I don’t make New Year Resolutions. I used to, I would make them and then never be able to accomplish them. Over the years I starting thinking about it and decided not to make them anymore. I started setting goals for myself instead. Some people may look at resolutions and say but they are goals. Essentially they are. But to me there is a difference. I look at resolutions as these big goals you want to reach by the end of the year while goals can be as easy as simple tasks.
And that’s okay. The problem is, there is rarely any planning behind these resolutions. Humans are creatures of habit whether they are good or bad or neither of the two. But the only way you are going to reach those big goals, is to change your habits. Which isn’t as easy as it sounds. That’s why all my resolutions have always failed.
Setting goals instead
I look at goals like stepping stones and I can make plans for them. Setting goals that are easily achievable helps make me stay motivated to keep going. I set these goals to reach other goals and so on and so on. And my goals sometime change too. I set goals throughout the whole year so I am always working toward something. It’s so much easier to say “My resolution this year is to lose weight (and throw in a weight goal)”. This has never worked for me. Or how about when it comes to blogging? I could say “My resolution this year is to write two new blog posts (other than reviews) a week”. Yeah, that never works for me either.
I may want to say I plan on getting more sleep, going to bed earlier on a regular basis. I know I could sure use more sleep, I don’t get enough. But I also know that just isn’t going to happen either. Some may tell me that maybe if I wasn’t negative about them and didn’t already expect resolutions to fail, they might actually work. Yeah, maybe. But for me they fail because I can’t break silly habits. I don’t have a plan behind them. But with goals I do.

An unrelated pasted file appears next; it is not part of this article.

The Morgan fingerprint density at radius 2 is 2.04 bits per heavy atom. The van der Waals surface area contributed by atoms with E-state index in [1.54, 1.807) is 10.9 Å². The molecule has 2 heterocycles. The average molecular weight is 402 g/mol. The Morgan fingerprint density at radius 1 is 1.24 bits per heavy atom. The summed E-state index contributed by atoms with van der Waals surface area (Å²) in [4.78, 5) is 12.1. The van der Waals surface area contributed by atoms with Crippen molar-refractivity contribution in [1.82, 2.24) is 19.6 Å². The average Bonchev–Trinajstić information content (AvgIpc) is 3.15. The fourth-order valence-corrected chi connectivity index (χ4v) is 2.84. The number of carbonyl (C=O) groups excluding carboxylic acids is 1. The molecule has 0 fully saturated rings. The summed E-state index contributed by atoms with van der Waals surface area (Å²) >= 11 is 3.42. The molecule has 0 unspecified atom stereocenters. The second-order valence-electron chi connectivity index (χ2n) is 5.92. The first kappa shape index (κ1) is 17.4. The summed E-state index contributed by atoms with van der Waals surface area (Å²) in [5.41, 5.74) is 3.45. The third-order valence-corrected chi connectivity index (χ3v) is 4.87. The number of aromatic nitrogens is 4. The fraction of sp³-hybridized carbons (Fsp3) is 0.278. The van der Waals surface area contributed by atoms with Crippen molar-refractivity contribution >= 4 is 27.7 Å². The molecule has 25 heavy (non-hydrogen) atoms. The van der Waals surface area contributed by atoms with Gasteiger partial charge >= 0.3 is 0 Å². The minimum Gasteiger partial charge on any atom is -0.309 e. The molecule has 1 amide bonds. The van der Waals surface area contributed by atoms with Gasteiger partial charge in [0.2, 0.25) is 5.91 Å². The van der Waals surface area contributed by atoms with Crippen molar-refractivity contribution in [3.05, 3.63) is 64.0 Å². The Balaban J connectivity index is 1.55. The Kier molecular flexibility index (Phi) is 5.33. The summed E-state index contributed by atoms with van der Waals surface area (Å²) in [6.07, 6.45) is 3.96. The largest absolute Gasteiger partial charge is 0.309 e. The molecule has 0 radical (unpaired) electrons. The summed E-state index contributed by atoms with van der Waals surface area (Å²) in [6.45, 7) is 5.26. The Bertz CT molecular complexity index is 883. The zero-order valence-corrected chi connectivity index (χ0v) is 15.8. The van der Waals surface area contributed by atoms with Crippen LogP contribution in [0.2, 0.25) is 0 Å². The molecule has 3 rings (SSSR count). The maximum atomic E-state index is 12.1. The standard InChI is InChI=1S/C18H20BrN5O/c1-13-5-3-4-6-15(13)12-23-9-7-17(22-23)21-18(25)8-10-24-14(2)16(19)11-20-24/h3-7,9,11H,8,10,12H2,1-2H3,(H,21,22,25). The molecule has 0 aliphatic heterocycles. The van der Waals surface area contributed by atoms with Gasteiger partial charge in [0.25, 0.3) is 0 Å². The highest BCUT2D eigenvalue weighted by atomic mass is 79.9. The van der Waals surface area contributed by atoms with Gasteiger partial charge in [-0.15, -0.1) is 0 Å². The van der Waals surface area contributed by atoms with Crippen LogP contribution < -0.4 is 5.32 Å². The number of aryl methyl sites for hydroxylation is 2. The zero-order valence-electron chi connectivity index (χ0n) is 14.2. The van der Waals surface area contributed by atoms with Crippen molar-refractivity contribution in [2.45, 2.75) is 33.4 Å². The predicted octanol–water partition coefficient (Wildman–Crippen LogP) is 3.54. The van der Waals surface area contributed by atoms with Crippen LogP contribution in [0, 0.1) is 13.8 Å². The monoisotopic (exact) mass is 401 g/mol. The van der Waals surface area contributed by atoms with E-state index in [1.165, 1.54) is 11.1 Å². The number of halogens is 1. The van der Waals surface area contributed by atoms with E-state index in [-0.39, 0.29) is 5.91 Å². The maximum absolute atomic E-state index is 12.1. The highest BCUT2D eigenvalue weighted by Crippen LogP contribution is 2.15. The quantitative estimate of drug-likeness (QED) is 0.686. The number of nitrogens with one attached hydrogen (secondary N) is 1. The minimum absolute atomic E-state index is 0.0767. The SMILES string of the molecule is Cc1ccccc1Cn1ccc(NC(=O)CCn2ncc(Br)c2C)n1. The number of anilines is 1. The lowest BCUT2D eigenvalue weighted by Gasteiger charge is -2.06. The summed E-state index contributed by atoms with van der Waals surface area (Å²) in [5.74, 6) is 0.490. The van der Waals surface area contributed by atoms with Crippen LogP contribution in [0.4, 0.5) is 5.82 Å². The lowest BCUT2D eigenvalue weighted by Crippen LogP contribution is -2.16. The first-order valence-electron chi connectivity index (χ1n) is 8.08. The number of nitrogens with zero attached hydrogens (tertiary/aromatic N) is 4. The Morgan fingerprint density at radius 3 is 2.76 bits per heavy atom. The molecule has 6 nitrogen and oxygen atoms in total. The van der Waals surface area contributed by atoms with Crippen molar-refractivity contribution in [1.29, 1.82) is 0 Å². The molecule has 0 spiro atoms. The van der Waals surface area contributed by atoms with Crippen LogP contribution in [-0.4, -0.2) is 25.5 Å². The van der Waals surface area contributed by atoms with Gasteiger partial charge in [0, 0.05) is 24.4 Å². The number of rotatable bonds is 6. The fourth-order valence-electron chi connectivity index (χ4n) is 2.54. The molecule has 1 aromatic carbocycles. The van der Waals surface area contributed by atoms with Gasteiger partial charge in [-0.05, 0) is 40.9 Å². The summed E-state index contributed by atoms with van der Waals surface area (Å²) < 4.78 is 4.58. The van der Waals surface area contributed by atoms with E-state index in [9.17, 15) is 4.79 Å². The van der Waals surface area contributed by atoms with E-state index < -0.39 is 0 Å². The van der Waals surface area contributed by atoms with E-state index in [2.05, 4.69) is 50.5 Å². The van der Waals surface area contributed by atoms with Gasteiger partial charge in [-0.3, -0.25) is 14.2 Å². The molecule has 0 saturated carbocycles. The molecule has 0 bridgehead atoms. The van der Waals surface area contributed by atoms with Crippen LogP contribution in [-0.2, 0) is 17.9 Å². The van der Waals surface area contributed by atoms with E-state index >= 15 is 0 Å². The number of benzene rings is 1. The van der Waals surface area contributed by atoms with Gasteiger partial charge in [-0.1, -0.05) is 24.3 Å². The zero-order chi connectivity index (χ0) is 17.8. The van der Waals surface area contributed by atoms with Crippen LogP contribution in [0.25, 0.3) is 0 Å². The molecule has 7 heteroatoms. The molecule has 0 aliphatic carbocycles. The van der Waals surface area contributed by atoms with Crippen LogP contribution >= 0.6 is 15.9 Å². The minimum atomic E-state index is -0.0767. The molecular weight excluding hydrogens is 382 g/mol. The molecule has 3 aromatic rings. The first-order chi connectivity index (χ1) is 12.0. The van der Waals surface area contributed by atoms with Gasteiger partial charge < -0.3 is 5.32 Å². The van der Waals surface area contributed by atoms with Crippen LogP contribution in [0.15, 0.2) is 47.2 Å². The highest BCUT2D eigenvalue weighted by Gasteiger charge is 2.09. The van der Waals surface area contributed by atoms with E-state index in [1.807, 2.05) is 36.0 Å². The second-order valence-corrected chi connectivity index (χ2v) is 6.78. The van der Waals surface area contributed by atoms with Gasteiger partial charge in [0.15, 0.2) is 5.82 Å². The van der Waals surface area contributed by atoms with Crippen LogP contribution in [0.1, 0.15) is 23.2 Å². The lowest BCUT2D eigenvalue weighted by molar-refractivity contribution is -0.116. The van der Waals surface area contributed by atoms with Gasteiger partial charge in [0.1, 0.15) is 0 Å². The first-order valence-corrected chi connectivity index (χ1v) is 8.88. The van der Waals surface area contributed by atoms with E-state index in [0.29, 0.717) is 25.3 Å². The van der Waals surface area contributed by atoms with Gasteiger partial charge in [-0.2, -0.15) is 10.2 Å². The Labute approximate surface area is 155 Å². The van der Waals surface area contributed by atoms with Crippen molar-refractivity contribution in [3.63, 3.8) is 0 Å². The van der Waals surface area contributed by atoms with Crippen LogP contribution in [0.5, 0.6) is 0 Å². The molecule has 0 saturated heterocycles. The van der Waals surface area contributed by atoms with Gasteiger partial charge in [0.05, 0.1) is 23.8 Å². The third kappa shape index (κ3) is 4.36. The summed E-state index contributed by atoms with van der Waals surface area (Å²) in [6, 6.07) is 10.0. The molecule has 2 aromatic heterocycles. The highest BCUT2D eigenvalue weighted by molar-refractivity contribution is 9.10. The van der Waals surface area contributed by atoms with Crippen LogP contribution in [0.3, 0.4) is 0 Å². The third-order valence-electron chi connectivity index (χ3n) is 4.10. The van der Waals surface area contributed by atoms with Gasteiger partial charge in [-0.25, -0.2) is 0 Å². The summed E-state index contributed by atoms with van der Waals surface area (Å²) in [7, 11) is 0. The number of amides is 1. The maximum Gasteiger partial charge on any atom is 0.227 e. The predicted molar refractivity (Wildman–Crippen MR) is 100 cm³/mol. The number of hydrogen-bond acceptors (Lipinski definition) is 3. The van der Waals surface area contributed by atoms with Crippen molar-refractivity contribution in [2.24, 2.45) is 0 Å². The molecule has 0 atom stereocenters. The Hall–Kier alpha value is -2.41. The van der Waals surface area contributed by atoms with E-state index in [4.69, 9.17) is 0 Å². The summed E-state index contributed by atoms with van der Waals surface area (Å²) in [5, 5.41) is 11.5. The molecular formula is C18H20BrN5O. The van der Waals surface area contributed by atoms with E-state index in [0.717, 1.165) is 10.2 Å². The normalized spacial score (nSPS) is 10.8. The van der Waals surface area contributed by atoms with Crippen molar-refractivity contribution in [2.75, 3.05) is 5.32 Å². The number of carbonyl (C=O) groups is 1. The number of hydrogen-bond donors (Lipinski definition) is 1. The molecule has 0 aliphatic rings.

Breaking those pesky habits
Lets say I want to focus on getting more sleep. Well, Netflix is a very bad habit for me. Binge watching Shameless certainly isn’t going to allow me to get to bed at a reasonable hour. I also have this annoying habit of not being able to turn my brain off at night when I finally turn the lights off. I have to think about everything. And when I say everything, I mean everything. Why do I have to think about what I am going to make for dinner the next evening? It is so annoying!
So if I want to have a goal of getting to bed at a reasonable hour, I need to break these habits for it to even work. So I set some simple goals. Whether it’s limiting myself to how often I watch Netflix at night or making myself listening to some white noise in the dark before heading off to dreamland to maybe shut my brain off.
Make a plan
Make plans for your goals. For me when it comes to working out, losing weight, or eating right I struggle. I drink more Mtn Dew than I care to admit. For the most part I don’t eat much junk. My problem is, I just don’t always have the time to eat like I should. Set some goals that are easy to achieve to break those habits. Eventually you may be able to change those habits.
Part of my planning is to know how I respond to certain goals. For example, I personally have never responded well to goals that I set with a weight target if that happens to be my focus. I don’t even consider weight because I feel down on myself if I never reach those kind of goals and so they are never successful. I plan goals to be about how many sets am I going to do in my workout, or how many miles am I going to go on my elliptical. Then I go from there.